We are working to diversify who represents AHS, participates in our programs, and is part of the extended AHS family. In 2018, we launched the NextGen Trail Leaders program. That program features five outdoor leaders per year that become advocacy ambassadors with AHS, receive advocacy training and other professional development opportunities, and join us for our Hike the Hill advocacy week in Washington, D.C., where they meet with their elected officials and high-ranking members of the Executive Branch. We recruit as far and wide as we can so that the group is as representative as possible of the broad hiking community. This program helps to diversify the voices and opinions that AHS projects to the world in its advocacy and to bring a broader diversity of new advocates, through following these leaders, into the hiking community. Of the 15 participants so far, nine are people of color, nine are women, two are gender nonbinary, five identify as LGBTQIA-2, and one is an active advocate on breaking body-type stereotypes in the outdoors.  As we continue to raise more funds for the program, we are working to further deepen the reciprocity for the Leaders and increase their professional development opportunities.

In 2019, we launched a scholarship for our Alternative Break program. Alternative Break is a long-running, week-long trail service trip for college students during their spring break. Most of the participants are brand new to trail service, and many even to hiking at all. We realized that it takes privilege to be able to participate in such programs, so we created a scholarship in 2019 to go to a group whose participants may not otherwise generally have such opportunities. The 2019 and 2020 scholarship groups  were selected from Rowan University in New Jersey and Oakland University in Michigan.  We hope in the future to broaden and deepen the scholarships and to create service projects in partnership with JEDI-focused organizations, as we raise more funds.  In addition, while this may seem small on the surface, we have made a considerable investment in a new data management system that allows us to collect better demographic data from our program participants.   These improvements include allowing them to choose from multiple gender and ethnicity options, something the previous, antiquated system did not allow, making some potential participants feel unwelcome from the moment they tried to sign-up.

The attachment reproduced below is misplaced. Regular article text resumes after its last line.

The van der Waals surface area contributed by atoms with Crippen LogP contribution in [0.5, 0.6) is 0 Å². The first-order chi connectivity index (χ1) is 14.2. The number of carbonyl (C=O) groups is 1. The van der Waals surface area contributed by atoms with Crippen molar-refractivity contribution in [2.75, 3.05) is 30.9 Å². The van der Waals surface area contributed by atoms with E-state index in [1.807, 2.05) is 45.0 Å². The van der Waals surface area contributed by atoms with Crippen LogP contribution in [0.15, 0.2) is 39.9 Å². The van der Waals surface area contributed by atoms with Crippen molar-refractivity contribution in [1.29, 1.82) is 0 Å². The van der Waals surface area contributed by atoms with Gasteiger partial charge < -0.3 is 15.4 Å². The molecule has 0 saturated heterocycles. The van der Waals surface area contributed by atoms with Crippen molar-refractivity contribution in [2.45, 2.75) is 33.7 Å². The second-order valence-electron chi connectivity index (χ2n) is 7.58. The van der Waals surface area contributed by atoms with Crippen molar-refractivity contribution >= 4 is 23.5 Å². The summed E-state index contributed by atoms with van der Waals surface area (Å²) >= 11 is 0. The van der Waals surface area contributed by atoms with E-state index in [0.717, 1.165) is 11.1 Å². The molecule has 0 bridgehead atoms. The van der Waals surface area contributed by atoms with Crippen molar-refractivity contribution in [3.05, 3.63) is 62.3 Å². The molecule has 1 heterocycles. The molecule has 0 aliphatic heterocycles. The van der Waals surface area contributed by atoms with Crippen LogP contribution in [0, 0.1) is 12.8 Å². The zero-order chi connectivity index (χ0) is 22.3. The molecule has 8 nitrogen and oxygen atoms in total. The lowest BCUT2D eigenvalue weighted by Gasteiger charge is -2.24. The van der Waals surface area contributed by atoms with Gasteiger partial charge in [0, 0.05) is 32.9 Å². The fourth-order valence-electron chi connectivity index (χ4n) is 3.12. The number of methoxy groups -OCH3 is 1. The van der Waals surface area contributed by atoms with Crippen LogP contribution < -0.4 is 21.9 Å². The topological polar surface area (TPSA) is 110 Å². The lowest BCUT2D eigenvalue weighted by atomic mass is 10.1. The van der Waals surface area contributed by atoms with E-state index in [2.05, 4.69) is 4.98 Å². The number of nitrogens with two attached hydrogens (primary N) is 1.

AHS recognizes the importance of recruiting a broader diversity of board members and staff by spreading beyond our usual circles in our recruitment and by posting a permanent, open call for self-nominations to the board on our website, which we also advertise on social media. We still have a long way to go in diversifying our board and staff.  Currently, we have 15 board members and seven staff (six full-time and one part-time). We have three people of color on our board and none on staff, two LGBTQIA-2 members of the board and one on staff, seven women on the board and four on staff (including all three senior leadership positions), and no one on board and one on staff who identifies as disabled.  A small staff size means that positions don’t open up very often, but when they do, limited recruiting and salary budgets are always a barrier to us in staff recruitment, so we rely heavily on the platforms we can afford (like Idealist.com and the free Pride Outside jobs listserv) and on social media and email lists, which we try to ensure include a broad diversity of groups and individuals.  Now that Camber Outdoors membership (and hence the job posting board) has become free for nonprofits of our small budget size, we plan to utilize both it and the new In Solidarity Project job board, whose postings are affordable for small-budget non-profits.